A fashion subversive, the legendary Freddie Mercury marked an era, not only with his music but also with his flamboyant style in the ‘70s and ‘80s.
Constantly reinventing himself through fashion, Mercury was one of the greatest showmen ever. He theatrically used fashion to create a narrative. The apocalyptic satin flowing numbers or the provocative sequinned jumpsuits are just some examples. His opulent style was sometimes questionable, but unforgettable and pure glam rock’n’roll!
To understand Freddy Mercury’s fashion style, we must know a bit of his story. He arrived as a teenager from Zanzibar in the London of the lysergic ’70s, when the counter-culture revolution and fashion were breaking barriers and rules. He went on to study Graphic Design at the Ealing College of Art together with Ronnie Wood, of the Rolling Stones, and Pete Townsend, of The Who. Now can you imagine the hip ambience in that college?
The frontman of Queen worked at London’s trendy Kensington Market on a clothes stall with his girlfriend Mary, who was his real “love of my life” and remained close to him until his last days. When they met, Mary was a salesgirl at Biba, the fashion temple of the ’70s. So both had access to the hippest clothes of that time. The fashionable girlfriend was his muse and a significant influence in his sartorial style.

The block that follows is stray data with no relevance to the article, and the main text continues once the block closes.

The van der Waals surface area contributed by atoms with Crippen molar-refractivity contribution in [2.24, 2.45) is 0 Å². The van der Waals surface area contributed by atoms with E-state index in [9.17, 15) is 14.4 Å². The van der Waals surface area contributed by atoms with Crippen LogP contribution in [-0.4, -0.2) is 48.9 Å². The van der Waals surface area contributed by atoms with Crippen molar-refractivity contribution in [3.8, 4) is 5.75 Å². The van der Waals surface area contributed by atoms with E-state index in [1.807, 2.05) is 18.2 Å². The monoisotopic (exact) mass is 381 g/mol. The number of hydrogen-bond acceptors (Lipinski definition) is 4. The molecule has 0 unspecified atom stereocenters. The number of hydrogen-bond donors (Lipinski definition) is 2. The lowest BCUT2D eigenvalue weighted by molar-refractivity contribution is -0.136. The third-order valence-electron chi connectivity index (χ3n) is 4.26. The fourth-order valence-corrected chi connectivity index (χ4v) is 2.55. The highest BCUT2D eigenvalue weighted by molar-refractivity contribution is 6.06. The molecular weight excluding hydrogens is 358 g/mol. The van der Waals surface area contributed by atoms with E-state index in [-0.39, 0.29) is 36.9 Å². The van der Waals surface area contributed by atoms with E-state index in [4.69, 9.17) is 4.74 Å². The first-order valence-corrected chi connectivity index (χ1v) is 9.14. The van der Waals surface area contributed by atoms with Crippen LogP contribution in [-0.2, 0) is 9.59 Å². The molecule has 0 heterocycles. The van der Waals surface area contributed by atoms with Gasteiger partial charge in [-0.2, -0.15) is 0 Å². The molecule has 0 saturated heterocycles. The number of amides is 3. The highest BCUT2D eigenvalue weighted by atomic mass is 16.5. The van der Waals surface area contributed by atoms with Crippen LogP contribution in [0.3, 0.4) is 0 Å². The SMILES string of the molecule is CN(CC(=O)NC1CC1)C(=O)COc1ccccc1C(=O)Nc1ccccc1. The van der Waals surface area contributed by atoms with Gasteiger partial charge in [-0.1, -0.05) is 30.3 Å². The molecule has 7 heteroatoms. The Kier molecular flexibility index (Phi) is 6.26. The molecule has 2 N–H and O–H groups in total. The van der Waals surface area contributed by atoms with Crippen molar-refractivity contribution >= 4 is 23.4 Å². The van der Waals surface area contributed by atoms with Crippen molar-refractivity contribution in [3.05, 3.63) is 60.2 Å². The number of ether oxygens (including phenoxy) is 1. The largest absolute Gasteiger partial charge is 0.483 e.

The androgynous look was still crawling in the artsy circles back then, but Freddie Mercury wore with the same ease and self-confidence women’s clothes and makeup as well as men’s attire, revolutionising the way men dressed. Colourful jackets, fancy hats and heels migrated to men’s wardrobes and became mainstream.
Legend has it that his now legendary batwing outfit was created by Zandra Rhodes when she was working on a wedding dress. Mercury was so fascinated by the white costume with pleats that the British designer cut it in half and gave it to him. By the way, Rhodes, who used to design cool clothes for women, made several theatrical outfits for the lead singer of Queen.
The fashion-forward rock-star changed his style in the ’80s, influenced by New York’s gay club scene. He grew a moustache, cut his hair short and brought the S&M leather jackets and pants, and studded belts and caps from the underground clubs to mainstream fashion.
The singer’s fashion sense was as epic as thunderbolt and lightning, and Mercury was at the same time influenced by his surroundings and a huge influence in fashion, then and now. “We’re not really like anyone else. If anything, we have more in common with Liza Minnelli than Led Zeppelin”, said once Freddie, and he added “We’re more in the showbiz tradition than the rock’n’roll tradition”, this is why what we saw on stage was more than just a concert, it was a fashion statement.
Photo collages by Notorious-mag